Jennifer Maestre sculpts pencil creatures. They were originally inspired by the form and function of sea urchins while she was attending the Mass College of Art.
The spines of the urchin, so dangerous yet beautiful, serve as an explicit warning against contact. The alluring texture of the spines draws the touch in, in spite of the possible consequences. There is a true fragility to the sometimes brutal aspect of the sculptures, vulnerability that is belied by the fearsome texture.
To make the pencil sculptures, I take hundreds of pencils, cut them into 1-inch sections, drill a hole in each section (to turn them into beads), sharpen them all and sew them together. The beading technique I rely on most is peyote stitch.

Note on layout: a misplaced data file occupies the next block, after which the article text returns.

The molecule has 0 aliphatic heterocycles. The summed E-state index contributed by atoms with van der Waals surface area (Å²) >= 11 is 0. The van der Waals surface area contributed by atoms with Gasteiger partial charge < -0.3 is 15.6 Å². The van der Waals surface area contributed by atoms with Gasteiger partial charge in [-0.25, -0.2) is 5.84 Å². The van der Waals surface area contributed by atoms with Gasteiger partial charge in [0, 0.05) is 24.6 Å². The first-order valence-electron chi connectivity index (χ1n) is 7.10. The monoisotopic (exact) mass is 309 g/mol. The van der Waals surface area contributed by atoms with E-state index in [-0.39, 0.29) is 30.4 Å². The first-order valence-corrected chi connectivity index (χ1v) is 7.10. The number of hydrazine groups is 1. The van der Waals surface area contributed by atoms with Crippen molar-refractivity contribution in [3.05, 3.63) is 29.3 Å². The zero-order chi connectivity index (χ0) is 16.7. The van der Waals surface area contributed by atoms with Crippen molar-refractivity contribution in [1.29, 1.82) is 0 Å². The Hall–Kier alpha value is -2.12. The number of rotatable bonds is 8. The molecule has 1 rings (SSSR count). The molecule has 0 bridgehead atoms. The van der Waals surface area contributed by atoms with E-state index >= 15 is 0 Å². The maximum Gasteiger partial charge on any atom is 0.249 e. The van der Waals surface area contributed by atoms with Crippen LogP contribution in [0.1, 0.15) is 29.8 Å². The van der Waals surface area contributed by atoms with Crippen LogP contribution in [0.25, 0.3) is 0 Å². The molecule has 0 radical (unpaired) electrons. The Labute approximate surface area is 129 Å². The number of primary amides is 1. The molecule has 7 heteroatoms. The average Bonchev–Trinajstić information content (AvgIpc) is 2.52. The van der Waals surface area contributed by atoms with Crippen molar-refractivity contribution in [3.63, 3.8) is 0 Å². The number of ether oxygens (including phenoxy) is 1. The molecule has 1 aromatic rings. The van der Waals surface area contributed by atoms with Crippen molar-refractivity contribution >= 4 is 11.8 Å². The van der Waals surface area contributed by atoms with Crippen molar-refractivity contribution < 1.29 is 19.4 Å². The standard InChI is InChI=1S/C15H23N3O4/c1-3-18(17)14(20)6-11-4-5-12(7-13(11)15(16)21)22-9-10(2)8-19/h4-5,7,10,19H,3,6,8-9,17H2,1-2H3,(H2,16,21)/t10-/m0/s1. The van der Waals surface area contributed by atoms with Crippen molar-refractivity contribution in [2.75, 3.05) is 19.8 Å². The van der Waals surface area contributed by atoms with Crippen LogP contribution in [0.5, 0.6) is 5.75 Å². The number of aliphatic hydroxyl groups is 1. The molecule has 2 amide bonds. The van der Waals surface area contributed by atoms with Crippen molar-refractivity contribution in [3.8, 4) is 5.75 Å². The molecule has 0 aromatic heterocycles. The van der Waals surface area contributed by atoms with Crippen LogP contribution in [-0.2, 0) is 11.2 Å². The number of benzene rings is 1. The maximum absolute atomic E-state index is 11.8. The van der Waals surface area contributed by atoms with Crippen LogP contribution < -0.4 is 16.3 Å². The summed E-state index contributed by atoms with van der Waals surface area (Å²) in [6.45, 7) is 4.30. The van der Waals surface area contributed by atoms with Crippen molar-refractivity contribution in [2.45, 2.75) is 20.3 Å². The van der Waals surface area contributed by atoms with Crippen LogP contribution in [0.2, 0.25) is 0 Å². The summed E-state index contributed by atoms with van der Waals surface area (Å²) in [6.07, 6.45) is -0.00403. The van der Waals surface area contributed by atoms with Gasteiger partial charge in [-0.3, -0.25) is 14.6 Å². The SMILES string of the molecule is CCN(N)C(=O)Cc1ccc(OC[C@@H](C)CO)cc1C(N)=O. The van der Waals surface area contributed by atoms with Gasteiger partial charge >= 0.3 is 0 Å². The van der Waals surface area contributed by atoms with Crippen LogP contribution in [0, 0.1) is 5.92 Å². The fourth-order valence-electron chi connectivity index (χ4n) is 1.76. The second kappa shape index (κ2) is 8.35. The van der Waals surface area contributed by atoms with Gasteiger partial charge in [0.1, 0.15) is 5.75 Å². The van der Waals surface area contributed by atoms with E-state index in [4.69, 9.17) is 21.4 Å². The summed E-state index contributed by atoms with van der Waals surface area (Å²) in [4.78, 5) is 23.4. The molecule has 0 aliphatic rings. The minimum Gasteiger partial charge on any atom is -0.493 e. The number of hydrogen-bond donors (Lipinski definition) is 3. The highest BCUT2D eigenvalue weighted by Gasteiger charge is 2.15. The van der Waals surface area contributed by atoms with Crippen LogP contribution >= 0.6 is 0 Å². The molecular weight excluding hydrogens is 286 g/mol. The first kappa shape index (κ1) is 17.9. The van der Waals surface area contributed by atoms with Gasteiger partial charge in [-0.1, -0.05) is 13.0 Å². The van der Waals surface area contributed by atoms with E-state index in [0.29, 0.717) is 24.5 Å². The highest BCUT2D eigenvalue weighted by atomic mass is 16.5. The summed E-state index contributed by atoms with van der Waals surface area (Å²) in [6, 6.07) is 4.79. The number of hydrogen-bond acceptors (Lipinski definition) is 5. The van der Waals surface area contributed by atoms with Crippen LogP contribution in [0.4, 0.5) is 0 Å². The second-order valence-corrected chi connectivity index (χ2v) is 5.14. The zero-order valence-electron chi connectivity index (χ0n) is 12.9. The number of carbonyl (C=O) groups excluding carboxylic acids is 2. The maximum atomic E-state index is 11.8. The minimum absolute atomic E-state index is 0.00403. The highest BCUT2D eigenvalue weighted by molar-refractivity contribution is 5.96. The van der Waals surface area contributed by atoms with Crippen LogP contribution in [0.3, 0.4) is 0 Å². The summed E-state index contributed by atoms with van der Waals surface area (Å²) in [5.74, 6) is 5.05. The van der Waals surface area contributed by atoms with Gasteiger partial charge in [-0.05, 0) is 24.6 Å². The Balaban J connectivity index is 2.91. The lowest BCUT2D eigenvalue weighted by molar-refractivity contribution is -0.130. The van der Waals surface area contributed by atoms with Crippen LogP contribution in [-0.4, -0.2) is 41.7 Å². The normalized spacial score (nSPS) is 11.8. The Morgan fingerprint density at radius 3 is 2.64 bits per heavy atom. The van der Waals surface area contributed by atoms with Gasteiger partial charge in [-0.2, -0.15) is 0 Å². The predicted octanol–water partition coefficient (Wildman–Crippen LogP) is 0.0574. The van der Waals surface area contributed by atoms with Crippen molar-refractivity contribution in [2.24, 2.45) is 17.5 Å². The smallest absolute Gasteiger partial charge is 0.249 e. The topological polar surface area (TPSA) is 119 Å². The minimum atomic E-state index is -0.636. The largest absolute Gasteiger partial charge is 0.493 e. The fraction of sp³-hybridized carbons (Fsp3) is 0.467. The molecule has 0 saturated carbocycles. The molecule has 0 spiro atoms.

Yikes, sounds tedious. But the result is unforgettable. Some of these look as tho’ they could stretch their legs and jump away. As well as the sculptural aspect, we appreciate the different shades and shapes of color that the pencils allow. There’s the color of the wood itself, the color of the tip/center, the outside of the pencil, and in some cases even the color of the eraser and it’s brass neck. Amazing!